In Berkeley Rep’s Pianist of Willesden Lane the works of Grieg, Beethoven, and Bach echo across war-torn Europe. It’s 1938. A 14-year-old Jewish girl finds herself on the Kindertransport on the way to England, separated from her two sisters and parents, who are left behind in an increasingly volatile, Nazi-occupied Vienna. Upon arrival in Southern England, Lisa Jura would endure a life on the run. Her only solace: the piano.
Holocaust stories are told many different ways–all of them heart-wrenching, gripping. Recently at the Mill Valley Film Festival I had the opportunity to screen The Book Thief, starring Geoffrey Rush. In that film (adapted from the book by Markus Zusak) omnipresent Death narrates a young orphan’s discovery of the power of the written word to overcome oppression. The Pianist of Willesden Lane avails the arts in a similar fashion; perhaps, as solo performer Mona Golabek notes during the opening scene of the play, to remind us of our humanity. In the face of untold atrocities, our only respite is that of the unbreakable: family, dreams, conviction.
There are many powerful aspects of this remarkable production.
Most notably, the star herself, concert pianist Mona Golabek. The Grammy nominee clearly has the chops. For a play based largely on live performance her skill is put to extraordinary use. One moment she’s playing scales during piano lessons (“lessons in life”), the next recounting Shabbat and family prayer. Later, an incredibly stirring scene. The Blitzkrieg. As bombs smash London, Golabek takes to the classics–symphonies fill the Thrust Stage, juxtaposed against despair, and destruction. Poignant indeed.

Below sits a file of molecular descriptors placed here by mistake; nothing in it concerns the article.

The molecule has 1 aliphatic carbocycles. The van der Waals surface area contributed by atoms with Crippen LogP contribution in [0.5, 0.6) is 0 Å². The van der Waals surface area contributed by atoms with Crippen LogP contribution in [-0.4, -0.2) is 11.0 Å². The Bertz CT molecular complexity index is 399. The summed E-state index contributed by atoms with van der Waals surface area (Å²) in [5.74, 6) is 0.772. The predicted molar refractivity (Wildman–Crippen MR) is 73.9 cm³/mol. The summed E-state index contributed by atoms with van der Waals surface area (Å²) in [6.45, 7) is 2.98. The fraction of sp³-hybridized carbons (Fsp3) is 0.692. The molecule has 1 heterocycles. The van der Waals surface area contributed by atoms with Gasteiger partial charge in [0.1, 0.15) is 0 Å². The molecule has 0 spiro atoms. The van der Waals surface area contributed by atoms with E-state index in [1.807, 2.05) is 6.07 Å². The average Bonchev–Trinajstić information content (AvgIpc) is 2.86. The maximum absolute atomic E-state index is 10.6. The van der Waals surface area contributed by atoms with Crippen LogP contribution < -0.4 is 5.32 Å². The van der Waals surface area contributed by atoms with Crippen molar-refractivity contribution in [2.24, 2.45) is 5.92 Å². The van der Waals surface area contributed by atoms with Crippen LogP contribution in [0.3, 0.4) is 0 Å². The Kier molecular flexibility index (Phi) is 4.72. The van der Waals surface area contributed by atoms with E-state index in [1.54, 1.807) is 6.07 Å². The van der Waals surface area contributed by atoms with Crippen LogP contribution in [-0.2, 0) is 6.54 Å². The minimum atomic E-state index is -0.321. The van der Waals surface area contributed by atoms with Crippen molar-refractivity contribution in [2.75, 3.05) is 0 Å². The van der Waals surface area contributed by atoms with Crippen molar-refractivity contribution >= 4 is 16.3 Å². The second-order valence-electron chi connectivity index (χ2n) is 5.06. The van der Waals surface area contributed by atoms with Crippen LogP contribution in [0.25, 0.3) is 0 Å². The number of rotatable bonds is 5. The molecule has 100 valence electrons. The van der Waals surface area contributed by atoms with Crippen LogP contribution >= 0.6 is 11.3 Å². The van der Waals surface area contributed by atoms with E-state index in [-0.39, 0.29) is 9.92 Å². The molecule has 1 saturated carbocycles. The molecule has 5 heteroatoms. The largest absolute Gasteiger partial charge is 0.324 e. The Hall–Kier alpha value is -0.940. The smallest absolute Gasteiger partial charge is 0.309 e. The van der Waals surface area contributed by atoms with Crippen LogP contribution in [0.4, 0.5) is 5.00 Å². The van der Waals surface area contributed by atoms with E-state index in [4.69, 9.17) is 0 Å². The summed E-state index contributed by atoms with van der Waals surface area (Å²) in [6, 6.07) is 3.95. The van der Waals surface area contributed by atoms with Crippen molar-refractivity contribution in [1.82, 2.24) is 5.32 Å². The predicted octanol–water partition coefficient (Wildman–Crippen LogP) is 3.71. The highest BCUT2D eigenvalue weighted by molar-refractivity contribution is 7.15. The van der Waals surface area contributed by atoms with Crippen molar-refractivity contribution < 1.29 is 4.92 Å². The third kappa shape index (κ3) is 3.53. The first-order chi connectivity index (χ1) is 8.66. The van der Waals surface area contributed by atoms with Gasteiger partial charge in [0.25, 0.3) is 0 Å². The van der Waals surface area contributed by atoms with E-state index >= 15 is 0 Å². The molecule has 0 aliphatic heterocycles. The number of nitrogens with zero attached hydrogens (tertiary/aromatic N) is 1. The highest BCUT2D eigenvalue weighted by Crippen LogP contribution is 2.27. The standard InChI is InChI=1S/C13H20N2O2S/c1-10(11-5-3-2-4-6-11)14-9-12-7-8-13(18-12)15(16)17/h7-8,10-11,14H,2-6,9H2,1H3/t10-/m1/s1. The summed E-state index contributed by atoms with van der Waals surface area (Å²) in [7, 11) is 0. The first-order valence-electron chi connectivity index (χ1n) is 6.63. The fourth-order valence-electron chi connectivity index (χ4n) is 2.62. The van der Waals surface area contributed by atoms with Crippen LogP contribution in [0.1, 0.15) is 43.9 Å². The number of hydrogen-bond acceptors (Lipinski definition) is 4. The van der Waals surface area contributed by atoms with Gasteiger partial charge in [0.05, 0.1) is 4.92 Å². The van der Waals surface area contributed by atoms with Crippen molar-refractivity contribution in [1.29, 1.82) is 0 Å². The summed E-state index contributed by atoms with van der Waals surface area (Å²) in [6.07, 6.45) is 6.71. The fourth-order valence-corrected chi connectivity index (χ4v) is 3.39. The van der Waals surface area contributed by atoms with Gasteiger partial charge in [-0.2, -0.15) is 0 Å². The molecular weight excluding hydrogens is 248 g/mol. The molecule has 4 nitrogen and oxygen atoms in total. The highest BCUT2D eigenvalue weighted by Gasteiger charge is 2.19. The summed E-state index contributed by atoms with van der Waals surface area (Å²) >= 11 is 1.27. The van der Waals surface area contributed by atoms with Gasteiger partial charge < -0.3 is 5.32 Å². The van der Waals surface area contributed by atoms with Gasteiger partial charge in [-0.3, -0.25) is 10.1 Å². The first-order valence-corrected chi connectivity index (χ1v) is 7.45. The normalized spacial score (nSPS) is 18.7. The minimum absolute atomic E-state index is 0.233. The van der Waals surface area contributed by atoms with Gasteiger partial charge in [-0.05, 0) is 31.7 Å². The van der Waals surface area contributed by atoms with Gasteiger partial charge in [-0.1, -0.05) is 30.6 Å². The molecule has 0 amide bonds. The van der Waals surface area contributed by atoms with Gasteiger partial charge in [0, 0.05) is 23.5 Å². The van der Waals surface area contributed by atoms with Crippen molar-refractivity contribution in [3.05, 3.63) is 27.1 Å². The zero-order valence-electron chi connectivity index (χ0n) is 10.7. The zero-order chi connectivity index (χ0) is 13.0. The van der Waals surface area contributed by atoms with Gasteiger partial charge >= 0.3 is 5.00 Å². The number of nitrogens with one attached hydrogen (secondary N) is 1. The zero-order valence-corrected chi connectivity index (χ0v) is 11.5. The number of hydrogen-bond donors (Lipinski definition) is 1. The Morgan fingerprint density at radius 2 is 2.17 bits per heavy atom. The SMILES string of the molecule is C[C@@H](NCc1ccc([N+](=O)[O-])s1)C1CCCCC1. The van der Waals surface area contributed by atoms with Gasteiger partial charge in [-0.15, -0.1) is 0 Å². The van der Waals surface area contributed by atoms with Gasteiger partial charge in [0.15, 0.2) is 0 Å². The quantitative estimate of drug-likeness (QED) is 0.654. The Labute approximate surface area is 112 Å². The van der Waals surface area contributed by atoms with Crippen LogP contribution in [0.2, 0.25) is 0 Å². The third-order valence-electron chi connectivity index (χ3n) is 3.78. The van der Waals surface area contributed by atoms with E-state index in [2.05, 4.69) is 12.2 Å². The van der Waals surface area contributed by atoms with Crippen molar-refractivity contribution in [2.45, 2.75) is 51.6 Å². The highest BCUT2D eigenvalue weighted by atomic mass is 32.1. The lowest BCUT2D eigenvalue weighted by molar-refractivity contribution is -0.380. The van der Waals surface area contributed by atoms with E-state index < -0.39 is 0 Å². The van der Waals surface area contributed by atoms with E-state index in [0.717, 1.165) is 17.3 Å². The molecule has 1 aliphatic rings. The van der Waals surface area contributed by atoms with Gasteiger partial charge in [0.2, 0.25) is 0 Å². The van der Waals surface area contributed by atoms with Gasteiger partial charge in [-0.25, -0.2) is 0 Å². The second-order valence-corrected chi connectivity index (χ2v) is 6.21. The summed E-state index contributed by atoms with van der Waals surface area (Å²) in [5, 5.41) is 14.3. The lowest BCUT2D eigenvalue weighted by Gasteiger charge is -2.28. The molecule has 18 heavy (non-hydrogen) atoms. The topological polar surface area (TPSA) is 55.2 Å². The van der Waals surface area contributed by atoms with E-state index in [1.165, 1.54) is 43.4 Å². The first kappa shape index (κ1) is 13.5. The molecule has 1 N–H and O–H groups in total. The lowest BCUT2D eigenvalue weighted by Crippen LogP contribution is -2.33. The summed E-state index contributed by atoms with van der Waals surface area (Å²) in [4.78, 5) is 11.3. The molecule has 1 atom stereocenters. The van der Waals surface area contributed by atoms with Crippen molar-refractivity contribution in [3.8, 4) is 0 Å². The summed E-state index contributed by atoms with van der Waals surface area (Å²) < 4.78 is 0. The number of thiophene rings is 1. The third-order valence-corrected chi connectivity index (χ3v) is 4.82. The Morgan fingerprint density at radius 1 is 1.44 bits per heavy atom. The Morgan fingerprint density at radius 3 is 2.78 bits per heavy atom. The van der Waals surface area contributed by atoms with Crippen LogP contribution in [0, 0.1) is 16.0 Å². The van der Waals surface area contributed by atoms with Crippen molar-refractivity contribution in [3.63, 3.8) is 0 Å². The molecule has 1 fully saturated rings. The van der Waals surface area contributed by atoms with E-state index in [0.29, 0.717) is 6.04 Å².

“From the mother who will never forget you.”
Hershey Felder’s adaptation (he also directs) is efficient (the play is 90-minutes long, no intermission), yet allows for key moments and emotions to patiently unfurl. In one scene, the young Lisa, now separated from her family, finds an unused piano in an aristocrat’s country home. She sneaks down at night, pretends to play it, her fingers dancing on top of the keys. Eventually, she can’t resist. The instrument compels her–through it she can connect to her mother and father. The quiet home erupts in symphony as she brings the piano to life.
Felder’s treatment is interlaced with joy and laughs too. As our young heroine–and those around her–begins to realize her talent, she soon finds herself auditioning for the London Royal Academy of Music. An unknown voice booms from the back of the theater. She nervously, eagerly performs. Then she’s cut off. Next piece! She plays briefly. Again getting cut off: Next Piece!
“Each piece of music tells a story”
As I’ve assuredly written a thousand times on these pages, Berkeley Rep’s staging is top drawer. Compared to the main stage, the thrust configuration is intimate, allowing us to get up close and personal. It’s a perfect arrangement. A few risers allow Golabek to move about the stage, transforming our mind space, from train station and bedroom, to the destruction of a hostile, to a command symphony performance. Amazing what powerful story-telling, music, and a few powerful images (projected on four framed mirrors along the rear draped wall) can do.
The Pianist of Willesden Lane plays Berkeley Rep through December 8.